With a 5% CR%, Product A would sell 50 units from 1,000 views, generating a profit of $175. In contrast, Product B, with a 1% CR%, would sell 10 units from the same number of views, but would result in a $700 profit.
Below is a table to visualize the comparison more clearly:
Should we then invariably prioritize products with the highest dollar margin per unit sold? It's not quite that straightforward.
Consider a scenario where Product B's CR% dips to 0.2% rather than 1%. Let's examine the impact on the numbers:
In such instances, Product A's substantially higher CR% resulted in a greater total profit from an equivalent number of Product Views.
Hence, we advocate for a balanced approach that weighs both Product CR% and profitability. Integrating these metrics offers a more comprehensive assessment of product performance.
Putting it all together
We've distilled our analysis down to a key metric: Profit per View (PPV)
To calculate PPV, we take the Total Profit and divide it by the number of Product Views:
PPV = Total Profit / Product Views
Alternatively, we can arrive at the same figure by multiplying the Product Conversion Rate (CR%) by the Profit per Unit Sold
PPV = Product CR% * Profit per Unit Sold
(If you're curious about the math behind this equivalence, I'm just a message away for a detailed breakdown!)
Essentially, PPV reveals the average profit generated from each product view.
The table above illustrates that evaluating the PPV metric leads us to a conclusion that aligns with what we observe when we consider total profit.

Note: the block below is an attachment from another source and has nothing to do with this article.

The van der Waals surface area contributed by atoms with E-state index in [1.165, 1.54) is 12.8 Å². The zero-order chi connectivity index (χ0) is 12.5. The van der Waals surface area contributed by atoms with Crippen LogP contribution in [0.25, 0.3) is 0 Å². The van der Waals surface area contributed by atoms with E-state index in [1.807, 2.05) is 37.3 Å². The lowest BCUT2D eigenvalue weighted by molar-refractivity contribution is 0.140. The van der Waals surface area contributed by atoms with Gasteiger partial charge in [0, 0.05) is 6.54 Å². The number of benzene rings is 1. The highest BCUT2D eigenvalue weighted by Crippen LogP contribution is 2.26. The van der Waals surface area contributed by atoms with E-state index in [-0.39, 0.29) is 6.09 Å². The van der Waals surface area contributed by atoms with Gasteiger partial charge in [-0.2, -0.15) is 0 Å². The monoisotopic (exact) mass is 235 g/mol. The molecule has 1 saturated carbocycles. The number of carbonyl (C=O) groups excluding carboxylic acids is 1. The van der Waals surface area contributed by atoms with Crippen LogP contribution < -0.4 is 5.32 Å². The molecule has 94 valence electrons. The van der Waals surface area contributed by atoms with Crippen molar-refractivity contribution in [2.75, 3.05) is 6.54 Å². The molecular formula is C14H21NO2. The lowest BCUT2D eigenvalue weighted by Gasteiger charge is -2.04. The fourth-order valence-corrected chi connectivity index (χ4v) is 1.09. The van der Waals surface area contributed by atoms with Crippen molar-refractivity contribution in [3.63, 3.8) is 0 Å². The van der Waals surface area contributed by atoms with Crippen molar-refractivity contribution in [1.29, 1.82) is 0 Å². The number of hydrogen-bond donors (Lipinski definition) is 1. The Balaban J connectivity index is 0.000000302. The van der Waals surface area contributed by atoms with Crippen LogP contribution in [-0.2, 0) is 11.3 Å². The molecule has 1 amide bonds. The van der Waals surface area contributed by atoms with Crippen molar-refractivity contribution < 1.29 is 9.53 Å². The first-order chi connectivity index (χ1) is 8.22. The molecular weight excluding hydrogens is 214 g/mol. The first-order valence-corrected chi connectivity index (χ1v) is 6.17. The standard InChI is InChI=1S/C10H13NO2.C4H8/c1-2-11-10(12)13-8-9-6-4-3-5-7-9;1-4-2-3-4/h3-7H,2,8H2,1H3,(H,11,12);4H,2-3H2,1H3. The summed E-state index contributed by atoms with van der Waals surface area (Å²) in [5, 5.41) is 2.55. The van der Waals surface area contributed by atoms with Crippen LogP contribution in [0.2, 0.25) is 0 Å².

Revisiting the initial report on shorts from the beginning of our article, it would be beneficial to incorporate both the profit derived from each product's sales and the PPV metric into our analysis.
We now face an intriguing question: What increase in profit could we achieve if 'Shorts 2' and 'Shorts 3' received more exposure at the expense of 'Shorts 1' and 'Shorts 4'?
Imagine redistributing exposure so that 'Shorts 1' gets 8,000 fewer Unique Views and 'Shorts 4' gets 5,000 fewer, while 'Shorts 2' and 'Shorts 3' each gain an additional 6,500 Unique Views. What impact would this shift have on our profit margins?
By strategically reallocating exposure among these four products, we could potentially elevate our profits from $19,045 to $28,280—an impressive 48.5% surge.
It's essential to recognize, however, that such an outcome represents an ideal scenario. Real-world conditions might not permit such precise adjustments in exposure. Additionally, a surge in traffic for 'Shorts 2' might lead to a slight decrease in its PPV.
While reaching a 48.5% increase in profit may be ambitious, achieving even half of this growth would still be remarkably beneficial for our bottom line.
To sum up the most important take-aways of this article, here are the most important points:
Evaluating product performance based solely on units sold can be deceptive, as this metric doesn't account for the product's exposure within the same period.
A more informative measure is the Product Conversion Rate (CR%), which requires careful consideration as cheaper products often exhibit higher CR% than their costlier counterparts.
For us, the Profit per View (PPV) emerges as the preferred metric for assessing product performance. It adeptly integrates sales, exposure (via product views), and profitability into a singular, comprehensive metric
In upcoming articles, we will share a variety of use cases where we have applied, or plan to apply, the PPV metric.